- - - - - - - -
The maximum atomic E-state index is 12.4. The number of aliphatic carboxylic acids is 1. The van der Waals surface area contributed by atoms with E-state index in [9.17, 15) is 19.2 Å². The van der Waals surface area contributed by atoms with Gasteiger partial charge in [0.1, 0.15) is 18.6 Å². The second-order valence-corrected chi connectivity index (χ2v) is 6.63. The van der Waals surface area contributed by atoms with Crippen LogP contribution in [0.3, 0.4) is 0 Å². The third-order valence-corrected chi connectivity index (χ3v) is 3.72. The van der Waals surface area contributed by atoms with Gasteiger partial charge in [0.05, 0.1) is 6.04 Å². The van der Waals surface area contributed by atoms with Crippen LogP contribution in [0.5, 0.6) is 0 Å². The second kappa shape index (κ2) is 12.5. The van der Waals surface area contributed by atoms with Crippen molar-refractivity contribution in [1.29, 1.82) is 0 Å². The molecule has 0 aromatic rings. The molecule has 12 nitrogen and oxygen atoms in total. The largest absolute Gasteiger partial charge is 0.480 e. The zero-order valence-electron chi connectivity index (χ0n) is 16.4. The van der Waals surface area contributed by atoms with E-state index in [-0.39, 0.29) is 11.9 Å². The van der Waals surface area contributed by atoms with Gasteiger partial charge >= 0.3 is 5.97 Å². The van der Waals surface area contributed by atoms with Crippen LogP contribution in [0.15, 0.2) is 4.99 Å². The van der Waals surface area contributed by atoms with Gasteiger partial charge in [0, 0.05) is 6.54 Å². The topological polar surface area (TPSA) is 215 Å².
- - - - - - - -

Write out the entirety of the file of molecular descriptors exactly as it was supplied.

The maximum atomic E-state index is 12.4. The number of aliphatic carboxylic acids is 1. The van der Waals surface area contributed by atoms with E-state index in [9.17, 15) is 19.2 Å². The van der Waals surface area contributed by atoms with Gasteiger partial charge in [0.1, 0.15) is 18.6 Å². The second-order valence-corrected chi connectivity index (χ2v) is 6.63. The van der Waals surface area contributed by atoms with Crippen LogP contribution in [0.3, 0.4) is 0 Å². The third-order valence-corrected chi connectivity index (χ3v) is 3.72. The van der Waals surface area contributed by atoms with Gasteiger partial charge in [0.05, 0.1) is 6.04 Å². The van der Waals surface area contributed by atoms with Crippen LogP contribution in [0.5, 0.6) is 0 Å². The second kappa shape index (κ2) is 12.5. The van der Waals surface area contributed by atoms with Crippen molar-refractivity contribution in [1.29, 1.82) is 0 Å². The molecule has 0 aromatic rings. The molecule has 12 nitrogen and oxygen atoms in total. The largest absolute Gasteiger partial charge is 0.480 e. The zero-order valence-electron chi connectivity index (χ0n) is 16.4. The van der Waals surface area contributed by atoms with E-state index in [-0.39, 0.29) is 11.9 Å². The van der Waals surface area contributed by atoms with Gasteiger partial charge >= 0.3 is 5.97 Å². The van der Waals surface area contributed by atoms with Crippen LogP contribution in [0.15, 0.2) is 4.99 Å². The van der Waals surface area contributed by atoms with Gasteiger partial charge in [0, 0.05) is 6.54 Å². The topological polar surface area (TPSA) is 215 Å².